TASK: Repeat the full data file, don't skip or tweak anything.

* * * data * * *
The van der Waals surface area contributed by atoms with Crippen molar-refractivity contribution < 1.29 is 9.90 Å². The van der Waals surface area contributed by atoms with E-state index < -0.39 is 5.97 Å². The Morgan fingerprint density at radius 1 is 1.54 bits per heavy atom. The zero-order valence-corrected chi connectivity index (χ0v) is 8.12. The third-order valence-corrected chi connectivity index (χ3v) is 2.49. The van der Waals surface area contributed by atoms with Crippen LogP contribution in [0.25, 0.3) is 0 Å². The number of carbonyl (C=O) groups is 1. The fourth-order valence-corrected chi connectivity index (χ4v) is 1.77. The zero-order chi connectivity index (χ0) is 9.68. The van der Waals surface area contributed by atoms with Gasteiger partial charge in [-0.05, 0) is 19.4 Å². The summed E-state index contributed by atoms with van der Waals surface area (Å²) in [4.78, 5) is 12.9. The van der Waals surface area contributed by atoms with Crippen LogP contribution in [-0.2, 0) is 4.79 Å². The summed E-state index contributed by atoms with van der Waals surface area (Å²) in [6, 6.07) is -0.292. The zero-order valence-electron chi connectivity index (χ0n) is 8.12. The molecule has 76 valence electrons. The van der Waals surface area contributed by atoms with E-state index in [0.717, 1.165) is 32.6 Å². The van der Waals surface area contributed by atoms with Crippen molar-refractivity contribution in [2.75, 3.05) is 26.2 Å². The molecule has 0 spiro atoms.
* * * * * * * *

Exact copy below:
The van der Waals surface area contributed by atoms with Crippen molar-refractivity contribution < 1.29 is 9.90 Å². The van der Waals surface area contributed by atoms with E-state index < -0.39 is 5.97 Å². The Morgan fingerprint density at radius 1 is 1.54 bits per heavy atom. The zero-order valence-corrected chi connectivity index (χ0v) is 8.12. The third-order valence-corrected chi connectivity index (χ3v) is 2.49. The van der Waals surface area contributed by atoms with Crippen LogP contribution in [0.25, 0.3) is 0 Å². The number of carbonyl (C=O) groups is 1. The fourth-order valence-corrected chi connectivity index (χ4v) is 1.77. The zero-order chi connectivity index (χ0) is 9.68. The van der Waals surface area contributed by atoms with Gasteiger partial charge in [-0.05, 0) is 19.4 Å². The summed E-state index contributed by atoms with van der Waals surface area (Å²) in [4.78, 5) is 12.9. The van der Waals surface area contributed by atoms with Crippen LogP contribution in [-0.2, 0) is 4.79 Å². The summed E-state index contributed by atoms with van der Waals surface area (Å²) in [6, 6.07) is -0.292. The zero-order valence-electron chi connectivity index (χ0n) is 8.12. The molecule has 76 valence electrons. The van der Waals surface area contributed by atoms with E-state index in [0.717, 1.165) is 32.6 Å². The van der Waals surface area contributed by atoms with Crippen molar-refractivity contribution in [2.75, 3.05) is 26.2 Å². The molecule has 0 spiro atoms.